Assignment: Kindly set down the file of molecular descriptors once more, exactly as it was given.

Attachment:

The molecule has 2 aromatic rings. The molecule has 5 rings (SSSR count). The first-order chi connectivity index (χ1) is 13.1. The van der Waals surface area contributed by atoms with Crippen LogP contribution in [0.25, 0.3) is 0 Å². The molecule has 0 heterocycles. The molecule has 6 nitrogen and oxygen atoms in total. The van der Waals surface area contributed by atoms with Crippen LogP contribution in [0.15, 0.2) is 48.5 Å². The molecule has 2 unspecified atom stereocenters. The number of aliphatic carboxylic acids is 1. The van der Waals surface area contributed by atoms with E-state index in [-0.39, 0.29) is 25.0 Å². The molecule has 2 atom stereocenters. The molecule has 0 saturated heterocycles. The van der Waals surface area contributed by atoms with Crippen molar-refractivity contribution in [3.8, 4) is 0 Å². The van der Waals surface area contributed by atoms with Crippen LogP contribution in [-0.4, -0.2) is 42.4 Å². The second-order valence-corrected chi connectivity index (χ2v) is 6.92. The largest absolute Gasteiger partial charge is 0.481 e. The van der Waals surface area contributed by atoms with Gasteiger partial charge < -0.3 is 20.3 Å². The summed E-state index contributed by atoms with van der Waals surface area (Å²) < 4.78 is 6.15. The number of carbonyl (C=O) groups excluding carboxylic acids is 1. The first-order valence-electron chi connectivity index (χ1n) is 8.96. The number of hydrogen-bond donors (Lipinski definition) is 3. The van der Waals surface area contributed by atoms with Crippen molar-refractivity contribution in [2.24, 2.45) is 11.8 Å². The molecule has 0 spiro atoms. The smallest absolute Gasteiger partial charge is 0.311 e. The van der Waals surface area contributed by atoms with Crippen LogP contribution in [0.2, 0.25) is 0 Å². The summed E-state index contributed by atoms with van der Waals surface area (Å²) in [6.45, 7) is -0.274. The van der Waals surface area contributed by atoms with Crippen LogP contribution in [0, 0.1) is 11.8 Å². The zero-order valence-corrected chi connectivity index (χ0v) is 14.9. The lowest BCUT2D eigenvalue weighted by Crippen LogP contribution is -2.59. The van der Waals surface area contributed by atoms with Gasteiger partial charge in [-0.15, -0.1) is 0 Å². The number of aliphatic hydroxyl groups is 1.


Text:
The molecule has 2 aromatic rings. The molecule has 5 rings (SSSR count). The first-order chi connectivity index (χ1) is 13.1. The van der Waals surface area contributed by atoms with Crippen LogP contribution in [0.25, 0.3) is 0 Å². The molecule has 0 heterocycles. The molecule has 6 nitrogen and oxygen atoms in total. The van der Waals surface area contributed by atoms with Crippen LogP contribution in [0.15, 0.2) is 48.5 Å². The molecule has 2 unspecified atom stereocenters. The number of aliphatic carboxylic acids is 1. The van der Waals surface area contributed by atoms with E-state index in [-0.39, 0.29) is 25.0 Å². The molecule has 2 atom stereocenters. The molecule has 0 saturated heterocycles. The van der Waals surface area contributed by atoms with Crippen molar-refractivity contribution in [3.8, 4) is 0 Å². The van der Waals surface area contributed by atoms with Crippen LogP contribution in [-0.4, -0.2) is 42.4 Å². The second-order valence-corrected chi connectivity index (χ2v) is 6.92. The largest absolute Gasteiger partial charge is 0.481 e. The van der Waals surface area contributed by atoms with Gasteiger partial charge < -0.3 is 20.3 Å². The summed E-state index contributed by atoms with van der Waals surface area (Å²) < 4.78 is 6.15. The number of carbonyl (C=O) groups excluding carboxylic acids is 1. The first-order valence-electron chi connectivity index (χ1n) is 8.96. The number of hydrogen-bond donors (Lipinski definition) is 3. The van der Waals surface area contributed by atoms with Crippen molar-refractivity contribution in [2.24, 2.45) is 11.8 Å². The molecule has 0 spiro atoms. The smallest absolute Gasteiger partial charge is 0.311 e. The van der Waals surface area contributed by atoms with Crippen LogP contribution in [0.2, 0.25) is 0 Å². The summed E-state index contributed by atoms with van der Waals surface area (Å²) in [6.45, 7) is -0.274. The van der Waals surface area contributed by atoms with Crippen LogP contribution in [0, 0.1) is 11.8 Å². The zero-order valence-corrected chi connectivity index (χ0v) is 14.9. The lowest BCUT2D eigenvalue weighted by Crippen LogP contribution is -2.59. The van der Waals surface area contributed by atoms with Gasteiger partial charge in [-0.15, -0.1) is 0 Å². The number of aliphatic hydroxyl groups is 1.